I personally believe that the world owes Trump a great deal of gratitude for openly revealing what the US had been doing for decades in secret.  For example, in 2005, Newt Gingrich spoke at the American Enterprise Institute (AEI), a pro-Israeli think tank that heavily influenced George W. Bush decisions (When George W. Bush visited and spoke at AEI on 15 February 2007, he stated: “I admire AEI a lot – I’m sure you know that. After  all, I have been consistently borrowing some of your best people. More than 20 AEI scholars have worked in my administration.”
In his 2005 AEI speech, Gingrich discussedAN EXAMPLE OF A U.N. REFORM SCORECARD” ways in which the US should influence votes at the UNGA.  Saying that “Israel is a country that manifests the values that the U.N. should defend and embrace, not condemn.”  Gingrich then stated clearly ““A key first test for a concerted effort by the U.S. to win U.N. votes should be an upcoming vote in the [GA Assembly] concerning the abolishment of the Committee on the Exercise of the Inalienable Rights of the Palestinian People and of the Division of Palestinian Rights.”  “This should be not just a matter of high importance of U.S. Ambassadors around the world, but also of every member of Congress, who can play an influential role with foreign Ambassadors assigned to Washington or with high-ranking foreign government officials whom they know. Members of Congress should take every opportunity to relay the message to these foreign representatives that we are paying attention to their vote, that their vote matters, and that we will remember how they vote.”   He further suggested that the United States should promote the ‘naming of names’.
So the bullying and threats is not new.  What is refreshing new is the fact that Trump has brought it out in the open.   And became very transparent with this recent UNGA vote is who was actually bought, including those who abstained.  Those who abstained in fact refused to rule out violation of international law.  In other words, their actions indicate that when it comes to international law, they support money and power.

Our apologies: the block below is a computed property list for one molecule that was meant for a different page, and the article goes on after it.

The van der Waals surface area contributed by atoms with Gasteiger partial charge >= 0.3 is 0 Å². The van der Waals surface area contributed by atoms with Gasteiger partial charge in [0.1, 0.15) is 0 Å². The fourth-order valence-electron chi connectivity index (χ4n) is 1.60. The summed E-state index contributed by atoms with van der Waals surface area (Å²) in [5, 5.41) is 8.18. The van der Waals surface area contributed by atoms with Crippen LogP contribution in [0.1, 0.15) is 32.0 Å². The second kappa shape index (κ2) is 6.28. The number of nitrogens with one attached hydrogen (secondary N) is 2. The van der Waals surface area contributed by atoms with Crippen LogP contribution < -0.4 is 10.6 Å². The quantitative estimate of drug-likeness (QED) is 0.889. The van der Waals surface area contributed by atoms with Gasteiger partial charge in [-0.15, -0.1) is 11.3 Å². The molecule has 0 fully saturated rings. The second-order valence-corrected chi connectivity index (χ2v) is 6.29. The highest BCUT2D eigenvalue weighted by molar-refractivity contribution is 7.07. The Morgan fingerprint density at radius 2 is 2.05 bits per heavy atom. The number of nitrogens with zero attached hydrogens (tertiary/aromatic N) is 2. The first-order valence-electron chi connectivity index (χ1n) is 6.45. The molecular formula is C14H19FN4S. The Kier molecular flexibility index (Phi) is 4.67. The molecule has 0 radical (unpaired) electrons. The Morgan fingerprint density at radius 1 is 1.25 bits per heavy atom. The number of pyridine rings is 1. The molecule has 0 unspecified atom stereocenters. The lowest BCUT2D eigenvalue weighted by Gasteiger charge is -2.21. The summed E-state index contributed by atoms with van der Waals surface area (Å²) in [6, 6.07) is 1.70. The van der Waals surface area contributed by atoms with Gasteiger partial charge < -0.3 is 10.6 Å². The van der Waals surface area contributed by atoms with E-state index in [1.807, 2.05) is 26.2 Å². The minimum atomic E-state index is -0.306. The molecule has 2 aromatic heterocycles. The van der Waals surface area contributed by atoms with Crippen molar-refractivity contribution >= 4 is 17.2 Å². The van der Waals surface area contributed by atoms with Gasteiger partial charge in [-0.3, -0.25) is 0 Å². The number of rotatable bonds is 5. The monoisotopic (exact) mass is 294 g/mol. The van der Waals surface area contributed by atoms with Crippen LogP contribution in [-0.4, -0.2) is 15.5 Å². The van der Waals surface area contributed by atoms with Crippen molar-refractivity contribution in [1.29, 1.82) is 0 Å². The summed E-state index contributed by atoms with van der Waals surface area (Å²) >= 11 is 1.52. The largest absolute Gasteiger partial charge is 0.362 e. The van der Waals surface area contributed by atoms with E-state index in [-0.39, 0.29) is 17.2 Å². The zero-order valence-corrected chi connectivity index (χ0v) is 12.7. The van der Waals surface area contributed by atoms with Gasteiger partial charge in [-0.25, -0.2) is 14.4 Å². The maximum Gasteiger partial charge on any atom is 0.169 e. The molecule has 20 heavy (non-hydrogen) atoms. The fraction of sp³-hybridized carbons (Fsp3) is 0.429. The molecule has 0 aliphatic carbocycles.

It is therefore vital that these countries go get called out.  That we should “name names”, especially since some of these countries have hypocritically called out states for ‘violation of international law’.  
The votes against and those countries that abstained are an unpleasant reminder of George W. Bush’s “coalition of the willing” – 46 countries that contributed to the illegal invasion of Iraq, although most of these countries’ contribution was in name only – as with the UNGA vote.  The 7 countries that voted against (plus Israel and the United States) are virtually insignificant, poor countries with little bearing on the international stage.   Of the 35 abstentions , Those that abstained, only a few have political leverage, but they must all be named.
These countries are: Antigua-Barbuda, Argentina, Australia, Bahamas, Benin, Bhutan, Bosnia-Herzegovinian, Cameroon, Canada, Colombia, Croatia, Czech Republic, Dominican Republic,  Equatorial Guinea, Fiji, Haiti, Hungary, Jamaica, Kiribati, Latvia, Lesotho, Malawi, Mexico, Panama, Paraguay, Philippines, Poland, Romania, Rwanda, Solomon Islands, South Sudan, Trinidad-Tobago, Tuvalu, Uganda, Vanuatu.    They should all be shamed.

Q #3: What might the future hold about the situation in the occupied territories?

To some extent, Trump’s threats pushed many countries to vote in favor of Palestine and international law if for naught else but to save face.  But although many countries did vote against Trump’s decision, they will continue to do business with Israeli entities in the Occupied Palestinian Territory.   My only hope is that the world will finally open its eyes to the real threat that faces them. As humans we are only as strong as the weakest link in the chain.   If we allow people and countries to be destroyed without an attempt to but a stop it, then truly we set ourselves up for being the next victim. 

Additionally, Israel only thrives when it plays the victim card.  The world has been forced to recognize Israel and the United States as aggressors. I have little doubt that we will witness false flags and every effort will be made to provoke the Palestinians in order to portray them as violent and Israel as ‘innocent victims’.